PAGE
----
As a patient you have your right to be well-informed about your illness, possible treatments, likely and unexpected outcomes and the right to refuse or consent treatment. The goal of asking for consent is to assure patient autonomy. As it is the right of patients to make decisions about their medical care without their health care provider trying to influence their decisions. Patient autonomy allows for health care providers to educate the patient but does not allow the health care provider to make the decision for the patient.

Types of Consent

Informed- Legally, this requires that the patient, or his/her surrogate, is informed of the risks, benefits, and alternatives to a treatment. A signature on the consent form provides legal documentation of consent.

Implied- is a consent which is not expressly granted by a person, but rather implicitly granted by a person’s actions and the facts and circumstances of a particular situation

For example, you obtain a patient’s informed consent for nursing procedures when you explain the procedure before proceeding. Eg: Vital signs taking or changing wound dressing. Though to be in the safe side always explain the procedure and document. While nurses’ deal with informed consent upon on admission to a hospital/clinic or for invasive or risky procedures by law only doctors should disclose enough information for the patient about medical procedures. Nurses typically are assigned the task of obtaining and witnessing written consent for healthcare treatment.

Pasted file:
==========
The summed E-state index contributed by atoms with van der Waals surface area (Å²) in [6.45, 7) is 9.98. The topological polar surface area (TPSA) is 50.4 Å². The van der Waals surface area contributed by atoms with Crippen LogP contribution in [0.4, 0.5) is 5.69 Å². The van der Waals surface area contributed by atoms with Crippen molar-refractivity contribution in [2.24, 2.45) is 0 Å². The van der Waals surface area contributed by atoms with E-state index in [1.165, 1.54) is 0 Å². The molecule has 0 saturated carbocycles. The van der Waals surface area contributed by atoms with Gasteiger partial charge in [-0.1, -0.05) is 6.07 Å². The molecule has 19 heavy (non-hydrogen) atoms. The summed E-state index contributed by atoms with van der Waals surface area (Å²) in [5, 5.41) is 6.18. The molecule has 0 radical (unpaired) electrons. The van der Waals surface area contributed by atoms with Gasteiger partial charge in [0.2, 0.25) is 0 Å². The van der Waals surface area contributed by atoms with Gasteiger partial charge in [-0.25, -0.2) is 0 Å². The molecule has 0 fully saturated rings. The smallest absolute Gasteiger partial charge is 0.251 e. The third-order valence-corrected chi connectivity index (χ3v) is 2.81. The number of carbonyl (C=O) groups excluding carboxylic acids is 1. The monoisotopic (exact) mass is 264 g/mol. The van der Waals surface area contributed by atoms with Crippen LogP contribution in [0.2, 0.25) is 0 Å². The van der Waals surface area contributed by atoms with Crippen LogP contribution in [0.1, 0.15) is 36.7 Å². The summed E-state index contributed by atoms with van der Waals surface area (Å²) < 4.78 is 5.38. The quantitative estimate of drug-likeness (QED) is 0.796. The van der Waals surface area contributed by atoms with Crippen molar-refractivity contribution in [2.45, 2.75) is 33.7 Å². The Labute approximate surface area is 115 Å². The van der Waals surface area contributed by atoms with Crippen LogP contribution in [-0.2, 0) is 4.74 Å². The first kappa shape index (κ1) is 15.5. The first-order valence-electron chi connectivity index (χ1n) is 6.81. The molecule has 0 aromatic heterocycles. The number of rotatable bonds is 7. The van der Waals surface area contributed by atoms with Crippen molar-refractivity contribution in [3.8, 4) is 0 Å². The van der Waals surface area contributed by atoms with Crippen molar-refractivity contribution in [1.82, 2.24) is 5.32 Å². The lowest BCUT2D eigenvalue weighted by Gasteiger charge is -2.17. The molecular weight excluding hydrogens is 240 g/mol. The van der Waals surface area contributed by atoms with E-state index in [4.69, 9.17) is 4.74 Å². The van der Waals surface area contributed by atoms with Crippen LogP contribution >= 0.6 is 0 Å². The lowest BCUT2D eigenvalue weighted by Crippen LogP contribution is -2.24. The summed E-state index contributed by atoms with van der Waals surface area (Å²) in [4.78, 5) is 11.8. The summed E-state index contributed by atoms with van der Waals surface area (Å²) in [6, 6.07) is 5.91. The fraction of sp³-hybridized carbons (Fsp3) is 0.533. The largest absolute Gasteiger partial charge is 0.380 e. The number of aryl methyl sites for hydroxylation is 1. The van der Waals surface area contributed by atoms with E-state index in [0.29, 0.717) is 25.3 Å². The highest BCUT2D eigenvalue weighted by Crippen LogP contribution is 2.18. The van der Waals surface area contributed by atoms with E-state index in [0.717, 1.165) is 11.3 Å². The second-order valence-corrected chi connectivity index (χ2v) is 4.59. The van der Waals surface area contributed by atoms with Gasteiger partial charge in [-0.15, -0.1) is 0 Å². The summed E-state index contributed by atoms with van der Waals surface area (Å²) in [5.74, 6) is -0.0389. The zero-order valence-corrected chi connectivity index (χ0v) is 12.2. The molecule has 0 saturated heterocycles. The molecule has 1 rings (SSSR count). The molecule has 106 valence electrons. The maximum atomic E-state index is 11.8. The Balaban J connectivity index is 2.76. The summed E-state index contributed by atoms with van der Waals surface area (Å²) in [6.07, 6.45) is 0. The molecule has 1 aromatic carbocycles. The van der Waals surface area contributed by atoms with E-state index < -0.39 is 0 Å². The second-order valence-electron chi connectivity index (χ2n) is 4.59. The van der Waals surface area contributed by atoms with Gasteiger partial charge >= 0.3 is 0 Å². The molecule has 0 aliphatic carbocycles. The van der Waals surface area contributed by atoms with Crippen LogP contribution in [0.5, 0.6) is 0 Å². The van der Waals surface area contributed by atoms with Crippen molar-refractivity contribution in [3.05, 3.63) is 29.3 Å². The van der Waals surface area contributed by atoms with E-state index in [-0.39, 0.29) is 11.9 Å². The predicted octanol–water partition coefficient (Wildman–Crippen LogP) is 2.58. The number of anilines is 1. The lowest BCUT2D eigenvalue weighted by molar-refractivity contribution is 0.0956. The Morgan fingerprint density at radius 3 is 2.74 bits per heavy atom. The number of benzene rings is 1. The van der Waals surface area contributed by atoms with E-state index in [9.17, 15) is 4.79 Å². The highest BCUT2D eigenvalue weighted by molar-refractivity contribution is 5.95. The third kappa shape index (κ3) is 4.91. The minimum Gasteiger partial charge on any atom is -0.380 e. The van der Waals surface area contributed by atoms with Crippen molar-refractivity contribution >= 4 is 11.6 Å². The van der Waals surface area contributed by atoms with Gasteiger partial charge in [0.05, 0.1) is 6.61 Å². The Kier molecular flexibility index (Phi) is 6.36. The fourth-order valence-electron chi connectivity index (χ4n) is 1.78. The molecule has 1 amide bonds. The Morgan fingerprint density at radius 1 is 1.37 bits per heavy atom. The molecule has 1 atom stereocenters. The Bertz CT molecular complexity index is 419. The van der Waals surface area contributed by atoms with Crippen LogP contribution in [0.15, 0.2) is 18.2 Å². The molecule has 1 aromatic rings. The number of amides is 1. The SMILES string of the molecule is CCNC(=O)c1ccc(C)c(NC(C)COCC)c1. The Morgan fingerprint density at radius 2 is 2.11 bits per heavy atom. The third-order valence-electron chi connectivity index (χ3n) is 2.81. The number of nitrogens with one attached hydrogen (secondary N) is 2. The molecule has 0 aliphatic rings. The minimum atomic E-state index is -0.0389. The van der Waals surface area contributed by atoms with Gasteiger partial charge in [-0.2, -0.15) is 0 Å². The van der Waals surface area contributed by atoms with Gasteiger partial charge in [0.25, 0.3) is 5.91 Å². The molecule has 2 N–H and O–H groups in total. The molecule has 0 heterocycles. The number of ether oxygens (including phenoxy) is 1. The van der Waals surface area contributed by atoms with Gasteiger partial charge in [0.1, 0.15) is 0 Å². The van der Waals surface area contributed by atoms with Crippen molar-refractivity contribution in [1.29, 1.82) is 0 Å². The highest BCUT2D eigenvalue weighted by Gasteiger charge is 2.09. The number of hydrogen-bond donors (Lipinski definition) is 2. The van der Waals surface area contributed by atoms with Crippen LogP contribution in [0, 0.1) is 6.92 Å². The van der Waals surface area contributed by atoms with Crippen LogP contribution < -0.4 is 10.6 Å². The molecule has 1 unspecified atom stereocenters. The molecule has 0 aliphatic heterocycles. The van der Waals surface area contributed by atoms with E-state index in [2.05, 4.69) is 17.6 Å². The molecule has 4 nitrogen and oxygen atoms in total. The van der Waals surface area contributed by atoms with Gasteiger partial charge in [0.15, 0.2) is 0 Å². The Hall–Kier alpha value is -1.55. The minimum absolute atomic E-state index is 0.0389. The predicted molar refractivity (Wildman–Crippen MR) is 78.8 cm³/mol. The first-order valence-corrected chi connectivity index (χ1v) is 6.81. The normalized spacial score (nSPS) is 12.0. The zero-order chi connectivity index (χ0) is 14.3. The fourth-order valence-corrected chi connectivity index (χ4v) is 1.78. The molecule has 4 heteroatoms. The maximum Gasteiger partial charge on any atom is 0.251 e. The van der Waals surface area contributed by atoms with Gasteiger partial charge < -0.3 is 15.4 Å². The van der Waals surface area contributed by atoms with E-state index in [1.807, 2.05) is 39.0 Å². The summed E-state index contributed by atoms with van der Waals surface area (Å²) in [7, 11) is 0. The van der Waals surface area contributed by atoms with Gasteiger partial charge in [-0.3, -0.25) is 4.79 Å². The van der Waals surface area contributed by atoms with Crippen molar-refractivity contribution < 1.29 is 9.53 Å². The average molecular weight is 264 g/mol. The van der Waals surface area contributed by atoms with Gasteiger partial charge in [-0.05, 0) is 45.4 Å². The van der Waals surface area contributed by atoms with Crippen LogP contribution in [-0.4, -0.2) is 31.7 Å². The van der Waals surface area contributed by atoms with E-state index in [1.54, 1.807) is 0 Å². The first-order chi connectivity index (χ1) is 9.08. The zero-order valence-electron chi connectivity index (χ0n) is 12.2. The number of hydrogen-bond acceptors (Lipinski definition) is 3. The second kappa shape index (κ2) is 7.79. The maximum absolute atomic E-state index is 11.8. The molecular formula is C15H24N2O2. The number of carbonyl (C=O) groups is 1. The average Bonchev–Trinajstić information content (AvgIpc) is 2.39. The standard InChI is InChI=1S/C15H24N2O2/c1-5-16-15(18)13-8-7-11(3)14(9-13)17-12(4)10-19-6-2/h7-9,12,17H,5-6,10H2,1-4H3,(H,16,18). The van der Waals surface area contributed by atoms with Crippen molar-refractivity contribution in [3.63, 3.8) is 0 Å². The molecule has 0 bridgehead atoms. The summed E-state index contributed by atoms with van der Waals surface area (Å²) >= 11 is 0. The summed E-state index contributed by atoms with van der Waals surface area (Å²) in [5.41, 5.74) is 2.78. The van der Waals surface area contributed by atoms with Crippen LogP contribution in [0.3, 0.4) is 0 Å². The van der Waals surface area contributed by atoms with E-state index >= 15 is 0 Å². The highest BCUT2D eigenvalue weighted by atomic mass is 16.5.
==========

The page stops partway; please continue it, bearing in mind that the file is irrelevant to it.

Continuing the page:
However, there are some instances that override the informed consent requirement. On an emergency when a patient cannot consent to treatment and delaying it could imperil his life and Therapeutic privilege when the law recognizes that some patient’s cannot cope with full disclosure about their condition and treatment.

Who May Give Informed Consent?

  • If the patient is competent, he or she may give consent or refuse treatment.
  • Patient must be conscious. However, in case of emergency situations and if it is impossible to ask for consent, the procedure required to benefit or save the patient’s life may be done with liability for failure to obtain consent. In such cases the law assumes the client would wish to be treated.
  • Patient is an adult (18 years old and above) or an emancipated minor.
  • Parents of pediatric patients. If parents are divorced the parent with legal custody must give consent.

Final Thoughts

As a nurse, you have an ethical responsibility to look out for the patient’s best interest. Having consent can avoid lawsuit but also make sure that he received sufficient information to make an informed decision. Not only have you acted as a patient advocate while meeting your legal obligations but you also have provided your patient’s right of autonomy.